If you watched last night’s The Daily Show you saw a clip of Bush at Kansas State University taking a question about education — today Derrick Jackson of the Boston Globe provides a description —
In the question-and-answer period, there was a moment when Bush was caught confused about his assets in another arena. Someone asked Bush, ”Recently, $12.7 billion was cut from education . . . How is that supposed to help our futures?”
There was applause from the crowd.
Bush stumbled. ”Education budget was cut? Say it again. What was cut?”
The person said, ”$12.7 billion was cut from education. And I was just wanting to know: How is that supposed to help our futures?”
Bush said, ”At the federal level?”
The person said, ”Yes.”
Bush said, ”I don’t think we’ve actually — for higher education?”
The person said, ”Student loans.”
Bush said, ”Student loans?”
The person said, ”Yes, student loans.”
Bush said, ”Actually I think what we did was reform the student loan program. We are not cutting money out of it. In other words, people aren’t going to be cut off the program. We’re just making sure . . . it functions better. In other words, we are not taking people off student loans. We are saving money in the student loan program because it’s inefficient.”
Bush continued, ”And secondly, . . . we’re actually expanding the number of Pell grants through our budget.”
Derrick Jackson provides the correct answer:
The questioner at Kansas State was correct. In December, the Senate passed a $12.7 billion cut in loan aid, which would force college students and their families to pay much higher interest rates on their loans. Pell grants would remain capped at $4,050 for the fourth straight year, further depressing a purchasing power which has declined, according to the American Council on Education, from covering 84 percent of the cost of a public four-year college in 1972 to 34 percent today.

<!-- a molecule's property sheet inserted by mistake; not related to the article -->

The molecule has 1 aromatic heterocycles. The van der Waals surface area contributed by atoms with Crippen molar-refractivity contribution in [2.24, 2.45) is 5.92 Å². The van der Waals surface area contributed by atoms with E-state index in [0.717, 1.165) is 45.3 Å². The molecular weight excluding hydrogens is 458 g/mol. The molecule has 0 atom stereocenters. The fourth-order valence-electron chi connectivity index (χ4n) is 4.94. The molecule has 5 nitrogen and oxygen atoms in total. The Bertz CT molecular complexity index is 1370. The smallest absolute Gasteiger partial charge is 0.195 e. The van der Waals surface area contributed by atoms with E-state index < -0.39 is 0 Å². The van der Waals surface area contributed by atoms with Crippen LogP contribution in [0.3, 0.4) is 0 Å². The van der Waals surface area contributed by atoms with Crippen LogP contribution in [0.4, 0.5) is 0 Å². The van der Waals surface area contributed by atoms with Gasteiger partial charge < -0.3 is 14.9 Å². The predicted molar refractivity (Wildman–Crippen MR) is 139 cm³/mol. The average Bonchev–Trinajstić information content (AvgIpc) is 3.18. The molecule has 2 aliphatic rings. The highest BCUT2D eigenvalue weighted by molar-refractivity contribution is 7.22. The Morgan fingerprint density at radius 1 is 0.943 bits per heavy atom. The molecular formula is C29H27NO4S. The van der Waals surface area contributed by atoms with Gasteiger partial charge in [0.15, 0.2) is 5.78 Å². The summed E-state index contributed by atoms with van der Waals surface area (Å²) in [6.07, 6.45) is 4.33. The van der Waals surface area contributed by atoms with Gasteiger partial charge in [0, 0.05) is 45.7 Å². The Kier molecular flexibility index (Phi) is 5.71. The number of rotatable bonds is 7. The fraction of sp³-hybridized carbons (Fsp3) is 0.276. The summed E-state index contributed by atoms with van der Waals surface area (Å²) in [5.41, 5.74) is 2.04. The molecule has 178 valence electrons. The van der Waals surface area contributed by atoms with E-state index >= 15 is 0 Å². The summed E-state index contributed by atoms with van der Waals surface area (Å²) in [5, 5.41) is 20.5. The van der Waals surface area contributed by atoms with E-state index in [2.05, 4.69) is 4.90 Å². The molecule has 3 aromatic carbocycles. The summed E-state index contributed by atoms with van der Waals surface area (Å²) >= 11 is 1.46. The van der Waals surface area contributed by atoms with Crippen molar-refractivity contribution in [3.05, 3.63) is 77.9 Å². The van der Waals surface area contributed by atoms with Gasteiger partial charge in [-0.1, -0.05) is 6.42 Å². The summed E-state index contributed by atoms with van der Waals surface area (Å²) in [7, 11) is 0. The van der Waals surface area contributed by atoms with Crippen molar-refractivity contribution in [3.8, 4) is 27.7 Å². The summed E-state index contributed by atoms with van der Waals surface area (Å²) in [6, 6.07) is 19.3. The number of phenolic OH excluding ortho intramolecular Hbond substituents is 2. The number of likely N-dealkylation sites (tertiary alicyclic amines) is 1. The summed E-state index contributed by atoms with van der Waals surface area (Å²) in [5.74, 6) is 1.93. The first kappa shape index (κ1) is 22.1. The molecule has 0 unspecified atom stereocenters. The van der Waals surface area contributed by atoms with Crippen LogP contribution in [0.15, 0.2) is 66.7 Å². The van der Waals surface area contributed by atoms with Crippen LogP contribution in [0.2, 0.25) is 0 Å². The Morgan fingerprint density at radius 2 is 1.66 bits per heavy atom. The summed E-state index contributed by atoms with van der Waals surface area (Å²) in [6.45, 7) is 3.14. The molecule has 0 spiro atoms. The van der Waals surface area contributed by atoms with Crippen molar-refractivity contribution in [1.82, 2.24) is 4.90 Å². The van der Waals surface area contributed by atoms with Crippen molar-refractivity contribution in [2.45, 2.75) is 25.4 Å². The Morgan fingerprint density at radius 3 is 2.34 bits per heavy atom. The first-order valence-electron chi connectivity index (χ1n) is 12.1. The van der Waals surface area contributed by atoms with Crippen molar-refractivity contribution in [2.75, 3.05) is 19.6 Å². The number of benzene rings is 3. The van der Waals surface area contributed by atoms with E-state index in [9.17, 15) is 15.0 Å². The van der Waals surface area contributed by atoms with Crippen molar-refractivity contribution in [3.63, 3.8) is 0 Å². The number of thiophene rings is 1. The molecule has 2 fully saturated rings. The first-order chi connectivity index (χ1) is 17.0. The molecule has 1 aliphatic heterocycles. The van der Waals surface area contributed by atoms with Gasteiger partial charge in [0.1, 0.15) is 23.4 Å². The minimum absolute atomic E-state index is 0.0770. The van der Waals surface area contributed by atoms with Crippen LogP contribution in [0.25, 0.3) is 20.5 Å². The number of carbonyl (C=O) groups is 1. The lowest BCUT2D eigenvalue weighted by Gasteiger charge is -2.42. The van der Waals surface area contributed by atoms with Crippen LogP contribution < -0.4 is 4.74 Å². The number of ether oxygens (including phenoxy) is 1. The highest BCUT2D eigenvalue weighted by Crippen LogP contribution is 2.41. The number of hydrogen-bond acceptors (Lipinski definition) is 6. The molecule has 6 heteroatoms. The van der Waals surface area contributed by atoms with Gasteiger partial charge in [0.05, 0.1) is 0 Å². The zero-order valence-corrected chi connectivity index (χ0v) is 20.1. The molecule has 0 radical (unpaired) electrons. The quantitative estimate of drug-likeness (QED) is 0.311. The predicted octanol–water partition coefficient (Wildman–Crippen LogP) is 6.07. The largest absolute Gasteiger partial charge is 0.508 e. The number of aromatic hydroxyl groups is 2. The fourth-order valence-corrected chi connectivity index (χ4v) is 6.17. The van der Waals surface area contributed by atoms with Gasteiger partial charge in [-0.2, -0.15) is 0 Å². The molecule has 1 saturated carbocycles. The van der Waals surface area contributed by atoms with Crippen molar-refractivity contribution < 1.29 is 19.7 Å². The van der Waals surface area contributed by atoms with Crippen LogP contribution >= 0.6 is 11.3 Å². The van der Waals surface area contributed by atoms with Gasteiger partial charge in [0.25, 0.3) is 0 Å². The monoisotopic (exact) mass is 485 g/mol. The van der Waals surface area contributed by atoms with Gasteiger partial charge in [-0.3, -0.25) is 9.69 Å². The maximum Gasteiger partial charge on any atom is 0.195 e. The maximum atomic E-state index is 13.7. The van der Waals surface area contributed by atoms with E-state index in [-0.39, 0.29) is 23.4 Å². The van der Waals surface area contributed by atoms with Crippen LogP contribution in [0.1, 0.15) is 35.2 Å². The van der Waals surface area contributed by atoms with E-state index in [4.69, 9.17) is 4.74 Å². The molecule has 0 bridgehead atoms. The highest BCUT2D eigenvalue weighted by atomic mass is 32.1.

Jackson points out that just two weeks earlier Bush gave an address at an elementary school in Maryland to observe the anniversary of No Child Left Behind and promote the importance of education.
There are many observations one could make about the exchange at KSU. For one, can you imagine any other president of recent memory being caught that flat-footed by a question? (And did no one on the Bushie team anticipate that university students might ask a question about Pell Grants?) Once again, we see that Bush isn’t really interested in governing. He’s interested in power, and the perks of office, but the governing thing just doesn’t get his attention.
Back from paternity leave (yeah!) Dan Froomkin also provides commentary on Bush’s appearance at KSU.
How can a president of the United States talk for almost two hours, unscripted, and be so fundamentally unrevealing? …
… Just by virtue of his speaking so long, the meandering talk at Kansas State University generated zillions of column inches this morning in which reporters dutifully recorded the one genuinely new development — his rechristening of “domestic spying” as “terrorist surveillance” — as well as his playful digs at his wife, his hemming and hawing when asked about that gay cowboy movie, and so on.
And simply by taking a baby step outside his protective bubble and fielding unscreened questions (most, but not all of them, softballs) from a starry-eyed, solidly red-state audience, he garnered buzz about being forthcoming.
But he wasn’t.
Ultimately Bush unplugged gave a performance of remarkably little substance. There was no new thinking on display. There were no real insights shared. Instead, we heard mostly restatements of policy, familiar phrases and even whole stories recycled from the 2004 campaign.
My favorite Bush line, as recorded by Froomkin: “If I had to give you a job description, it would be a decision-maker. I make a lot of decisions.”
Wow, that’s …. inane.